Welcome to Dead Drop number 22, your look at what's hapenning in the worlds of computer security and digital freedom. As always, all source links mentioned are below.
This week image sharing site Imgur announced that a breach occurred in 2014, where 1.7million user email addresses and passwords were stolen. These passwords were hashed using the SHA-256 algorithm, so all them may have been cracked already.
It was revealed that Uber also suffered a breach in October last year, where an estimated 57 million customers and drivers were exposed, including names, email addresses, and phone numbers. What's worse is the company knew about this, and allegedly paid the hackers to keep quiet.
Over in Australia, the Department of Social Services has just informed 8,500 employees that data from 2004 to 2015 was compromised. This includes credit card data, names, actual email content, passwords, and more.
Researchers have found a remotely exploitable vulnerability in HP's Enterprise Printers, potentially meaning attackers can run arbitrary code. HP has pushed out a firmware update for the long list of affected printers. Patch now if you're in charge of one of them.
Earlier in the year Trend Micro researchers found a serious flaw in a system tool for MacOS, which allowed attackers to run code using malicious USB devices. Apple released a patch a few weeks ago.
It seems more and more the case that all ports and interfaces are vulnerable one way or another.
As a sign of where things are heading, since July, the US Intelligence Advanced Research Projects Activity organization has been running a competition looking for a private sector AI that can analyze satellite images, and automatically detect various map features, like fires, smoke, missile sites, and more. How many steps until this AI links to drones, for autonomous target identification?
A user called Tomas C wrote a medium post on creating an OpenWRT network pen-testing tool, similar to the Hak 5 packet squirrel, but for only $15. The idea is to insert it into a network, to gain remote sustained access, and to perform various tasks. All instructions and links needed are in the post.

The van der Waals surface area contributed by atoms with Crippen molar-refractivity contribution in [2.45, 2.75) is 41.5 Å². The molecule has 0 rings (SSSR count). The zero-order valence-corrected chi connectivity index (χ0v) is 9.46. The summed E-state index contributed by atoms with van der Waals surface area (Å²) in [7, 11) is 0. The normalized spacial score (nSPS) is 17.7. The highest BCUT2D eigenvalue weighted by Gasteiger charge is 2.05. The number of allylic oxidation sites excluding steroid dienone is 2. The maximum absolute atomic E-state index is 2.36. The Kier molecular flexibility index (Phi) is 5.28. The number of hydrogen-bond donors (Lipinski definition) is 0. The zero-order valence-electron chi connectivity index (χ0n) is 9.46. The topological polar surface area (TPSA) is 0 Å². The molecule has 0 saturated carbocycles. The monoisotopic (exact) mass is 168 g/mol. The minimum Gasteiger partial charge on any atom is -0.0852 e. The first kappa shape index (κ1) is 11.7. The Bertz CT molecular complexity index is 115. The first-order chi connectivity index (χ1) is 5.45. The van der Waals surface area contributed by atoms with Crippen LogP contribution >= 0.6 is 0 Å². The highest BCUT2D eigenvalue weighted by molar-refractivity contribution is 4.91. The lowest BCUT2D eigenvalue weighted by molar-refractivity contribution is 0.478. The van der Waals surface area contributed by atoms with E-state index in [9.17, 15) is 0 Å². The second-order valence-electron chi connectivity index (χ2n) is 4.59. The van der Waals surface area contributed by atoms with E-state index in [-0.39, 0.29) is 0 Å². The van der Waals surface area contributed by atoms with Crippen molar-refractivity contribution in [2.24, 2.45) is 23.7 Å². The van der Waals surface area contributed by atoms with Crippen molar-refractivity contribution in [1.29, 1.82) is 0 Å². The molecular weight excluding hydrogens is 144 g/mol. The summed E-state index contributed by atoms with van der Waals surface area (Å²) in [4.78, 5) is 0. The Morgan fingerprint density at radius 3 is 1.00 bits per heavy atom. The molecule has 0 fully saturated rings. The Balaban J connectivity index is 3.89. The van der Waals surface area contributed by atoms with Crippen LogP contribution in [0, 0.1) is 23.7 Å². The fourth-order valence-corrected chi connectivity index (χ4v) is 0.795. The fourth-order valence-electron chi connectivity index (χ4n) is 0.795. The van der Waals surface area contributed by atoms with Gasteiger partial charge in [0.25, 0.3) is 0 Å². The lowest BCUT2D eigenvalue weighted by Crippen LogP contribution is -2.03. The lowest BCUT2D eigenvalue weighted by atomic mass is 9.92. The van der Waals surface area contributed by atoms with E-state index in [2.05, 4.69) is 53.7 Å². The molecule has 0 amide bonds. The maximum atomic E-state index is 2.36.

An investigation by Quartz has found that all android smartphones automatically track location data of users, sending the information to Google, even when location services are turned off, or there is no sim card inserted.
In another story, researchers at Princeton found that almost 500 of the internet's biggest websites use session replay scripts which track every single mouse movement and keystroke of users. We know this has been going on for quite a while now, but it's good to be reminded just how much we are tracked.
I mentioned a few weeks ago how the Danish government was telling parents to stop using kids smart watches because of privacy fears, well apparently the German government also agrees, and recently banned them, asking parents to destroy any remaining devices.
A researcher named Mich wrote a fascinating teardown of a crazily cheap USB spying device, which has a hidden sim card slot and microphone, meaning you can call the number and listen to what's in the vicinity of the device, amongst other features.
And finally, bitcoin magazine wrote an eye-opening article about 3 startups that are creating decentralized, blockchain-based video streaming services. Hopefully these will take off, and I plan to cover some of these in upcoming videos.
Alright, that's it for this weeks Dead Drop. Hope you liked it. Thanks for watching, and I'll see you in the next video.